Python 3.7 on Windows 10:

>>> from datetime import datetime
>>> datetime.fromtimestamp(0)
datetime.datetime(1970, 1, 1, 0, 0)
>>> datetime.fromtimestamp(0).timestamp()
Traceback (most recent call last):
  File "<stdin>", line 1, in <module>
OSError: [Errno 22] Invalid argument
>>> datetime.fromtimestamp(3600 * 3).timestamp()
Traceback (most recent call last):
  File "<stdin>", line 1, in <module>
OSError: [Errno 22] Invalid argument
>>> datetime.fromtimestamp(360000).timestamp()

I understand that on Windows, the range for timestamps is limited to 1970 – 2038 due to 32-bit integer size. But it's really strange that it crashes on a timestamp that should still be allowed. FWIW, I am in UTC+2, so if there is some issue with the timezone, I expected the 3600 * 3 (3 hour) timestamp to work. Can I make this work somehow or should I just accept that very low timestamps are not going to work?

  • @Dschoni that's strange, the function was added back in 3.3. Does it work for you with a normal (much higher) timestamp? – Aurel Bílý Jul 8 '19 at 9:23
  • 1
    Sorry, I was on the wrong python version. With 3.7.3 on Windows 10, the smallest timestamp I can use is 86400 (found by binary separation) – Dschoni Jul 8 '19 at 9:28
  • I checked quickly on Ubuntu 18.04 with python 3.7.1 datetime.fromtimestamp(0).timestamp() gives me 0.0 – Dschoni Jul 8 '19 at 9:33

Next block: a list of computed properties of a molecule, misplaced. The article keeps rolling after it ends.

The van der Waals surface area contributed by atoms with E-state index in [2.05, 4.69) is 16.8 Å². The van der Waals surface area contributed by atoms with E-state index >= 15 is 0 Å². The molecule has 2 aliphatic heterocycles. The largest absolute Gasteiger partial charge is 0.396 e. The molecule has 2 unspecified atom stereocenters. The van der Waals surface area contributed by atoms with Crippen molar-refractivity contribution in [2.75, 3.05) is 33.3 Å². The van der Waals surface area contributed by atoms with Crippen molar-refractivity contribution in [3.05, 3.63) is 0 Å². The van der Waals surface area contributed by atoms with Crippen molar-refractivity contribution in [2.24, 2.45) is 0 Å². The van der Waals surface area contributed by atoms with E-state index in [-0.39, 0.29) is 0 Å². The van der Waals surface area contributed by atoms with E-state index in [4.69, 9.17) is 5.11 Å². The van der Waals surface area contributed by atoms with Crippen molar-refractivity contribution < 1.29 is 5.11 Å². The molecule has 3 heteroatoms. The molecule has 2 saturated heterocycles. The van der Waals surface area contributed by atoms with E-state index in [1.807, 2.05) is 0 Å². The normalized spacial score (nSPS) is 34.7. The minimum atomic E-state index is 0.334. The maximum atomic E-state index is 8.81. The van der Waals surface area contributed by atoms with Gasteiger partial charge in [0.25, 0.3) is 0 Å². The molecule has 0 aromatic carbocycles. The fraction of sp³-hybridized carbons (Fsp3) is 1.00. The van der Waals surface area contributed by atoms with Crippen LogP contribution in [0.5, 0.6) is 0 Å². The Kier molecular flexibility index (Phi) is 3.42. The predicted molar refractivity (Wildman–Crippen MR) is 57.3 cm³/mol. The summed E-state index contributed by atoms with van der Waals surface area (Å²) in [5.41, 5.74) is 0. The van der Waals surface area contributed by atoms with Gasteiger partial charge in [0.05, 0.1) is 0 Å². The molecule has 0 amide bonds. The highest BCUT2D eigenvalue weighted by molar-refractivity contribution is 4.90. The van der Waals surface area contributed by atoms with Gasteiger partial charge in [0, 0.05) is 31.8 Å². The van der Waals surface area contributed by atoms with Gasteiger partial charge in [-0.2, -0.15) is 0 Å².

• It says in the docs (docs.python.org/3/library/…) that there might be an OSError when localtime fails, so maybe your lowest working integer is not identical with mine. – Dschoni Jul 8 '19 at 9:35
  • 1
    Posted to the Python Bugtracker: bugs.python.org/issue37527 – Dschoni Jul 9 '19 at 10:33

Ok I did some digging in the source code of the Python. The problem lies within the function _PyTime_localtime. This calls the localtime_s function takes 2 arguments time_t t and struct tm *tm. Where t is a time_t object to convert and tm the resulting time structure. When you pass 0 as time_t, which is perfectly valid, the resulting structure has the field tm_hour set to 1 on my machine. Also there is other code for Non-Windows variants, which calls localtime_r in stead.

Now the problem gets moved to the internally used function utc_to_seconds, which takes the time structure (split into arguments like so: int year, int month, int day, int hour, int minute, int second). Now for the year, month and day there is no problem, it gets converted to an ordinal (which is the correct ordinal btw). But then the function has the following last line:

return ((ordinal * 24 + hour) * 60 + minute) * 60 + second;

Where EPOCH is supposed to return 62135683200 there, but due to this extra hour we get 62135686800.

This all comes together in the internal function local_to_seconds

long long t, a, b, u1, u2, t1, t2, lt;
t = utc_to_seconds(year, month, day, hour, minute, second);
/* Our goal is to solve t = local(u) for u. */
lt = local(t);
if (lt == -1)
    return -1;
a = lt - t;
u1 = t - a;
t1 = local(u1);

Where t = 62135683200 and lt = 62135686800. We end up with u1 = -3600 which results in the invalid parameter.

So to conclude: The problem is when you call timestamp. I'm not exactly sure what the solution would be to fix it in the C-code, but it definitely looks like a bug I guess.

| improve this answer | |
  • Interesting. Is the hour still added with the first valid timestamp (86400)? Is it ever removed in the code that follows? – Aurel Bílý Jul 9 '19 at 8:47
  • Nevertheless probably best to open this as a python bug on the issue tracker. – Dschoni Jul 9 '19 at 10:21
  • @AurelBílý I guess after that timestamp localtime_s returns a proper struct tm and doesn't end up with a negative u1. But I have no idea why. – Neijwiert Jul 9 '19 at 14:02

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